The transition from exogenous glucose delivery to endogenous glucose production late after glucose ingestion is not solely attributable to dissipation of insulin and, therefore, must also involve factors that actively raise the plasma glucose concentration--glucose counterregulatory factors. We have shown that the secretion of two of these, glucagon and epinephrine, is specific for glucose ingestion and temporally related to the glucose counterregulatory process. To determine the physiologic roles of glucagon and epinephrine in postprandial glucose counterregulation, we produced pharmacologic interventions that resulted in endogenous glucagon deficiency with and without exogenous glucagon replacement, adrenergic blockade, and adrenergic blockade coupled with glucagon deficiency starting 225 min after the ingestion of 75 g of glucose in normal subjects. Also, we assessed the effect of endogenous epinephrine deficiency alone and in combination with glucagon deficiency late after glucose ingestion in bilaterally adrenalectomized subjects. Glucagon deficiency resulted in nadir plasma glucose concentrations that were approximately 30% lower (P less than 0.01) than control values, but did not cause hypoglycemia late after glucose ingestion. This effect was prevented by glucagon replacement. Neither adrenergic blockade nor epinephrine deficiency alone impaired the glucose counterregulatory process. However, combined glucagon and epinephrine deficiencies resulted in a progressive fall in mean plasma glucose to a hypoglycemic level late after glucose ingestion; the final glucose concentration was 40% lower (P less than 0.02) than the control (epinephrine deficient) value in these patients, and was nearly 50% lower (P less than 0.001) than the control value and approximately 30% lower (P less than 0.05) than the glucagon-deficient value in normal subjects. We conclude (a) the transition from exogenous glucose delivery to endogenous glucose production late after glucose ingestion is the result of the coordinated diminution of insulin secretion and the resumption of glucagon secretion. (b) Epinephrine does not normally play a critical role in this process, but enhanced epinephrine secretion compensates largely and prevents hypoglycemia when glucagon secretion is deficient.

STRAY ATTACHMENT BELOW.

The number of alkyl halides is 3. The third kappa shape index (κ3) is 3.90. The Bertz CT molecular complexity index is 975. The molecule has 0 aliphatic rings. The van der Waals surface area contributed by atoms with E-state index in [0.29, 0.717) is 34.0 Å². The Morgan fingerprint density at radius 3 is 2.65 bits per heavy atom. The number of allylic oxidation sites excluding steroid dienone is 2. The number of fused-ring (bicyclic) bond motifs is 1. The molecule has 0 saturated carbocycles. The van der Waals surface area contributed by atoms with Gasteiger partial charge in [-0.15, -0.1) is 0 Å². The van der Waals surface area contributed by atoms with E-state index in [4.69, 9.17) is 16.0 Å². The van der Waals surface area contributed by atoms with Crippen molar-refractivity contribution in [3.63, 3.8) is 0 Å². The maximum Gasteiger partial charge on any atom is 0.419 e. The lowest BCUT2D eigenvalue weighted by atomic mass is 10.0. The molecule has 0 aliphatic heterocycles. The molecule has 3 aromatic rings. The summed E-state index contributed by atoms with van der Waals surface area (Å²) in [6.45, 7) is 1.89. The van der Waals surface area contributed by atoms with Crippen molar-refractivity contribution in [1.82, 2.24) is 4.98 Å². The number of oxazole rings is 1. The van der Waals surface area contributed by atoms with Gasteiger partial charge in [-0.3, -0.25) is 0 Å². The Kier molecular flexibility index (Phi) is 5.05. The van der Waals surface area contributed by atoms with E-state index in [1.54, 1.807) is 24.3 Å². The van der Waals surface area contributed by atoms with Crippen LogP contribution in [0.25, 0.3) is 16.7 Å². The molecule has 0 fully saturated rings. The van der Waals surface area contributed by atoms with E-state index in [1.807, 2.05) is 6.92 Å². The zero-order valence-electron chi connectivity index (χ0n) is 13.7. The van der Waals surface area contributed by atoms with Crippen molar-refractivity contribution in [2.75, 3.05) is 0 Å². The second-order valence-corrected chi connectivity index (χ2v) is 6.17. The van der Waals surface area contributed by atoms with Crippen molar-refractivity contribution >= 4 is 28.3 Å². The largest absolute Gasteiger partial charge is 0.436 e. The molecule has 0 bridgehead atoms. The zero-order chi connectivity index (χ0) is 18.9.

T F Tse, W E Clutter, S D Shah, P E Cryer


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